Suppose we change the names of the classes in Table 2 thus:

                                 Table 4
                       Male                    Female
              Untreated    Treated       Untreated     Treated
 Alive .  .  .   4/52        8/52           2/52        12/52
 Dead  .  .  .   3/52        5/52           3/52        15/52  

The probabilities are exactly the same as in Table 2, and there is again the same degree of positive association in each of the 2 x 2 tables. This time we say there is a positive association between treatment and survival among both males and females; but if we combine the tables we again find there is no association between treatment and survival in the combined population. What is the "sensible" interpretation here? The treatment can hardly be rejected as valueless to the race when it is beneficial when it is applied to both males and females.
(pp. 240-1)

So the point here is different than what Simpson's paradox has become. It is more subtle, and in my opinion, more interesting. What is the 'right' way to analyze a dataset depends on what you are trying to accomplish.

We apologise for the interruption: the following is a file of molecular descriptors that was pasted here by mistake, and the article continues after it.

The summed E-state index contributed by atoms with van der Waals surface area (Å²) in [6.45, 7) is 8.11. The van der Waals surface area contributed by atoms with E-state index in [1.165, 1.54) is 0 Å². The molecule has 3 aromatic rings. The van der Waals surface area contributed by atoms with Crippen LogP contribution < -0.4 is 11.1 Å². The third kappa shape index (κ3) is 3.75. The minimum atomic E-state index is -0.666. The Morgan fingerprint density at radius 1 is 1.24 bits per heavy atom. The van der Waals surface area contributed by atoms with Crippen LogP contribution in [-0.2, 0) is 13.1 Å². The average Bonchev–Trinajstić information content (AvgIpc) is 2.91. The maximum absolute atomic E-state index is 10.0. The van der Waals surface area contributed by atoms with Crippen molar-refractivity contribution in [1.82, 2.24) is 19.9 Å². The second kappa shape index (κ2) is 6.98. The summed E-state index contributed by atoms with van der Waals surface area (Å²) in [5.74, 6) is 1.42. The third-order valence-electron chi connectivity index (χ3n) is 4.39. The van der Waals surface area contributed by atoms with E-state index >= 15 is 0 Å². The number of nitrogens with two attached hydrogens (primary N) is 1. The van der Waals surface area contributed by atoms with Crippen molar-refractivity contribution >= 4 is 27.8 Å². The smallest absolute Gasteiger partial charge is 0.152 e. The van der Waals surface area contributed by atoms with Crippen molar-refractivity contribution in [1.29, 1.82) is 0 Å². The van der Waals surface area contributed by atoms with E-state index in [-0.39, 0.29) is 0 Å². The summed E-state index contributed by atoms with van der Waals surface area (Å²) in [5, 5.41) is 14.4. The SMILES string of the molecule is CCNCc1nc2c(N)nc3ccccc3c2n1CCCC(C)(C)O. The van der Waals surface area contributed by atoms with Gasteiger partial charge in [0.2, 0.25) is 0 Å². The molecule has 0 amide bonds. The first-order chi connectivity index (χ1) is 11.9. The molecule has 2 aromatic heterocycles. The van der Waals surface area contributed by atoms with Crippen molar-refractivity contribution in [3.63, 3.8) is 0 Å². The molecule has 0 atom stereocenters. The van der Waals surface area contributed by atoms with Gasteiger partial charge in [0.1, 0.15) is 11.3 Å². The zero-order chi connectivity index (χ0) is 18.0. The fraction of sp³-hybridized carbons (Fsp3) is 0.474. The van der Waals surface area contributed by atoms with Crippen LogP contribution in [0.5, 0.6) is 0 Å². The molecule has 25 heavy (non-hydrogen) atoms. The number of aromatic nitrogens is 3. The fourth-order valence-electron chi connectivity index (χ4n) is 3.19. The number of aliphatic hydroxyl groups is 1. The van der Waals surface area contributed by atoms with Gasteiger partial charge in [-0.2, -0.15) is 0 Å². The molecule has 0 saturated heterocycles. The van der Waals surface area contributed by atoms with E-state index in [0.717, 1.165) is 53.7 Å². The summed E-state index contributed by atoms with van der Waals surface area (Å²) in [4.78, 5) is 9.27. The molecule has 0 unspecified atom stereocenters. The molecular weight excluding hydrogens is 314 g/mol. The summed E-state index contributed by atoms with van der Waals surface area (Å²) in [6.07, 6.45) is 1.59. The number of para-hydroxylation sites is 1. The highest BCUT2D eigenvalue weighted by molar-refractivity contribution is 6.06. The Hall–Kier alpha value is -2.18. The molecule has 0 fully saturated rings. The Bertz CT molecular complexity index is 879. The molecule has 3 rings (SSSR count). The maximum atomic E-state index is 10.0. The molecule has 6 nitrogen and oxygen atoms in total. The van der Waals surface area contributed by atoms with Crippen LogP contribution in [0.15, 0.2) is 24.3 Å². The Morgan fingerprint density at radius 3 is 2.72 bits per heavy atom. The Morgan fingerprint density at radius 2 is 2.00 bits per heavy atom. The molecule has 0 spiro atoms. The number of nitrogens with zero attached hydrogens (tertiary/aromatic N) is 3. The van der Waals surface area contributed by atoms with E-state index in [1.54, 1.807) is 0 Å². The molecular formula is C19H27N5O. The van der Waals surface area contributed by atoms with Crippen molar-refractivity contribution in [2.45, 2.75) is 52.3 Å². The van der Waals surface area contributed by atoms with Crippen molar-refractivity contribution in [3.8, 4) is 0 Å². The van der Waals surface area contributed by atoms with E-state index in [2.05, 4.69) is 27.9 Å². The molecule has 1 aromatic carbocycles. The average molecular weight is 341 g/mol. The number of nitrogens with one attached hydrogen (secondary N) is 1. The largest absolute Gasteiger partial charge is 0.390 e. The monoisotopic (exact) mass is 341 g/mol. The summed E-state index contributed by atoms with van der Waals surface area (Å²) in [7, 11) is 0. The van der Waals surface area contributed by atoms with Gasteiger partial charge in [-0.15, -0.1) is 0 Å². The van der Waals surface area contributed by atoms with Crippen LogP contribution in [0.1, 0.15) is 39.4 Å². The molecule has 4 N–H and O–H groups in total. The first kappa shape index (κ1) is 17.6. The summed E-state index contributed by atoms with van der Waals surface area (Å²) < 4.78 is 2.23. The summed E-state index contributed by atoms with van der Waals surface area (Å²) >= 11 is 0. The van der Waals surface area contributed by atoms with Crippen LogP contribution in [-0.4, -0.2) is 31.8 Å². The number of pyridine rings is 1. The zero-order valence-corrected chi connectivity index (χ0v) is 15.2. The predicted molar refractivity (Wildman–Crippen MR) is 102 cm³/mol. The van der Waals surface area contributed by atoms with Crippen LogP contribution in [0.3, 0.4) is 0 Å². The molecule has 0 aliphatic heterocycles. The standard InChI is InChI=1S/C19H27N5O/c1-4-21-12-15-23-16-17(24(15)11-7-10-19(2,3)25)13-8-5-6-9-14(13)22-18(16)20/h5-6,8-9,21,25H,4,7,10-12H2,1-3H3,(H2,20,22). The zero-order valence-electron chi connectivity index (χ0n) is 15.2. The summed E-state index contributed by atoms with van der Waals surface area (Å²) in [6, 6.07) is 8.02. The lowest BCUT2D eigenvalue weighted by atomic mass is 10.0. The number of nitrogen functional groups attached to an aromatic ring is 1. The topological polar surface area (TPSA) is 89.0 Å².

In my opinion, the DAG from Pearl that you quote doesn't match what people typically understand as 'Simpson's paradox'. That is, it isn't a case of observational data that are confounded. Instead, the treatment ($X$) seems to be an exogenous cause. In that case, controlling for blood pressure ($Z$) is conditioning on a (partial) mediator. If you did that, it would weaken the total effect measured, because you would only assess the $X \rightarrow Y$ path, whereas the total effect is the sum of both the $X \rightarrow Y\; \&\; X \rightarrow Z \rightarrow Y$. When you lessen the effect measured, it may even become non-significant, depending on the power of the analysis. I'm not saying that Pearl is wrong or that the example is useless. I'm arguing that we need to be very clear and explicit regarding what we're talking about and what we are supposing the investigator wants to achieve.